In the July/August edition of Poetry, Daisy Fried writes a nice little piece on reading Paradise Lost in its original form and in a recent parallel prose edition, which is offered, apparently, as “a way to deal with the epic’s difficulty” (Fried’s words). She pulls out a few clanger passages in translation to illustrate how impoverished they are (however well-meaning) next to the original poetry, which, at least in the examples she gives, isn’t really all that hard at all to read. Some passages from Fried’s short and sort of delightful article that seem relevant to much of the hoopla about how hard it is to read Infinite Jest:
Taking the Milton out of Milton emphasizes how much we need Milton’s language to create his effects.
No one ever told me Paradise Lost was difficult.
[Reading Paradise Lost] was like walking into a museum or gallery and seeing something you’ve never seen before which astonishes you. You don’t know why it does. You can’t understand why everyone doesn’t have the same reaction. Is it possible that teachers are preventing their students from seeing Milton as Milton, scaring them off, by talking too much about how much good-hearted help they’ll need to understand him?
Danielson’s Paradise Lost: Parallel Prose Edition is clearly a labor of love by someone who knows Milton.The trouble is, Danielson wants to orient rather than disorient — and that’s not Paradise Lost. It’s not what poems do… [Milton] was enacting my own disorientation. He was mattering to my life.
Paradise Lost was one of those I’ve never managed to slog through and have decided, I think, to stop trying. I like poetry, actually, and I even like some of Milton’s shorter works (e.g. “On His Blindness”), but I never had any love for this epic. Maybe something to save for my retirement? I feel vaguely guilty for writing it off.
Speaking of which, what are we going to read after IJ, Daryl? I’m starting to dig this group reading/blogging thing.
Before I decided at the end of undergraduate study to get too big for my britches and apply only to top(ish)-notch graduate programs that rejected me, I had intended to spend my life studying the likes of Milton and, more specifically, Renaissance drama. But that didn’t pan out and here I am with a job in computers. I’ve always had a soft spot for Milton, and for Paradise Lost in particular, though. It didn’t hurt that I had an absolutely amazing professor for the Milton semester I took. I haven’t read PL in years and years, though. Maybe I need to put it back on my short-term list.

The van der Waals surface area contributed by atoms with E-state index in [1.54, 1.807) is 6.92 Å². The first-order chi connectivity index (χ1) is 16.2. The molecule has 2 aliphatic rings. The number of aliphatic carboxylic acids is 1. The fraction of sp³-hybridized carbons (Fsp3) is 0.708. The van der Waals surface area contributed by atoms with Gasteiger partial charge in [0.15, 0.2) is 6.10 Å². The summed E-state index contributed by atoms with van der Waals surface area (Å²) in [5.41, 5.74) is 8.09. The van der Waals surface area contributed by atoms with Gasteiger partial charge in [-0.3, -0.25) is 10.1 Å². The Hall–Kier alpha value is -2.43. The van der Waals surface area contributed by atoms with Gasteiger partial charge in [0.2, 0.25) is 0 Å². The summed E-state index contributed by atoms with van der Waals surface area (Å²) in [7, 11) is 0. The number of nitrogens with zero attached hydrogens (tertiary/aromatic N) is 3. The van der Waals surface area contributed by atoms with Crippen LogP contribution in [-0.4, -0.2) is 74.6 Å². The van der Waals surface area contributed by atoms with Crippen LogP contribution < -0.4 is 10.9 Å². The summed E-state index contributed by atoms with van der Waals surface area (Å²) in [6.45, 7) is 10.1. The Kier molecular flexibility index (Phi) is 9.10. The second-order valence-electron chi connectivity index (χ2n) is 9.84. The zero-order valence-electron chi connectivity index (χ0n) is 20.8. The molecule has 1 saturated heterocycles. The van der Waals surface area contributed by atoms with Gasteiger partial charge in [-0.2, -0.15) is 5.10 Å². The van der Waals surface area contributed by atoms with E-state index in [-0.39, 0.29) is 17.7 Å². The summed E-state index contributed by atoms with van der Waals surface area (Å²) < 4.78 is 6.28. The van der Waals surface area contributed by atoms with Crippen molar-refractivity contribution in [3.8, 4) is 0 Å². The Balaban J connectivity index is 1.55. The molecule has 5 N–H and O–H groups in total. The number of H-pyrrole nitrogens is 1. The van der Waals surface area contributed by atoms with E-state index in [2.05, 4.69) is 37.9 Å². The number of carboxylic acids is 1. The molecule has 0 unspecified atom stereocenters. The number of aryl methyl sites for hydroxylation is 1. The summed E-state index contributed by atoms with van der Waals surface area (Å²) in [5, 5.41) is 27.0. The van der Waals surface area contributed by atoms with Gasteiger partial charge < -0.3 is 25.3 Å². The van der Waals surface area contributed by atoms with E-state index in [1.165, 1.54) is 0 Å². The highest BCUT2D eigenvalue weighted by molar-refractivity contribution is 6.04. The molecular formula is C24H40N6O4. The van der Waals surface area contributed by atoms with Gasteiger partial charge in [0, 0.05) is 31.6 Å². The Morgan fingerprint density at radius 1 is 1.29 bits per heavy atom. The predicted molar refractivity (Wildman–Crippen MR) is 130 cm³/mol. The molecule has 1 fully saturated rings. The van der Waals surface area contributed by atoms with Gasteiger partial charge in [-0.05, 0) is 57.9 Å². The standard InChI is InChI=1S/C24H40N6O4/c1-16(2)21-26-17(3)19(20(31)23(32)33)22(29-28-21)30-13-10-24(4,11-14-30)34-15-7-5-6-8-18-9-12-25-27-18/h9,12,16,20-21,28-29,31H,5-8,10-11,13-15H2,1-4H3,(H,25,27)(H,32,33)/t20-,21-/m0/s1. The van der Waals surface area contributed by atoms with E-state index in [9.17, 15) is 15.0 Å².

After IJ? Wow, I dunno. I’ve been thinking of tackling Ulysses again (I’ve false-started a couple of times), and I know there’s some interest in that from some people on the wallace-l discussion list. I’ve got Suttree and Look Homeward Angel queued up, too. I’m digging the group reading/blogging thing too, though I don’t know how long I can keep it up. It’s fun but very nearly all-consuming for me. Ask me again in six weeks? 😉
I love Renaissance drama. I did the grad school thing, and, like you, would have loved to spend a life studying fiction. But, you know, market forces and all that. So, now, I’m also in IT–a software trainer by day and an adjunct English instructor by night. But I’m lucky, really, in that training combines teaching and computer geekery, both of which I enjoy. And I get to teach American Lit II in the adjunct gig, which is pretty rare (I’d only gotten to teach composition before).
I’m leaning toward Anna Karenina. I’ve never read it. The only Tolstoy I’ve ever read, outside of a short story or two, is The Death of Ivan Ilyich, which I liked quite a bit. But who knows. The reading blogging thing is a big time commitment. But I figure it’s just taking time I would have squandered in less worthy pursuits.
I can say honestly that it has never occurred to me to read Anna Karenina. It’s pitiful how little non-English literature I’ve read. I guess I basically increased the quantity by around 100% upon recent completion of 2666 (maybe just 50%, as I have read a little Dostoevsky, and I guess there’s Les Miserables). Which isn’t to say I wouldn’t be game for Anna Karenina.
The thing the time commitment costs me is reading other stuff. The to-read pile is so huge and I’m so eager to read so many things that I sometimes feel compelled to sprint through one thing to get to the next. Having an excuse to slow down for Infinite Summer makes me wish I didn’t need a day job and had extra hours in the day on top of that.
Here’s the Daisy Fried piece:
I went to college with her. Small internet.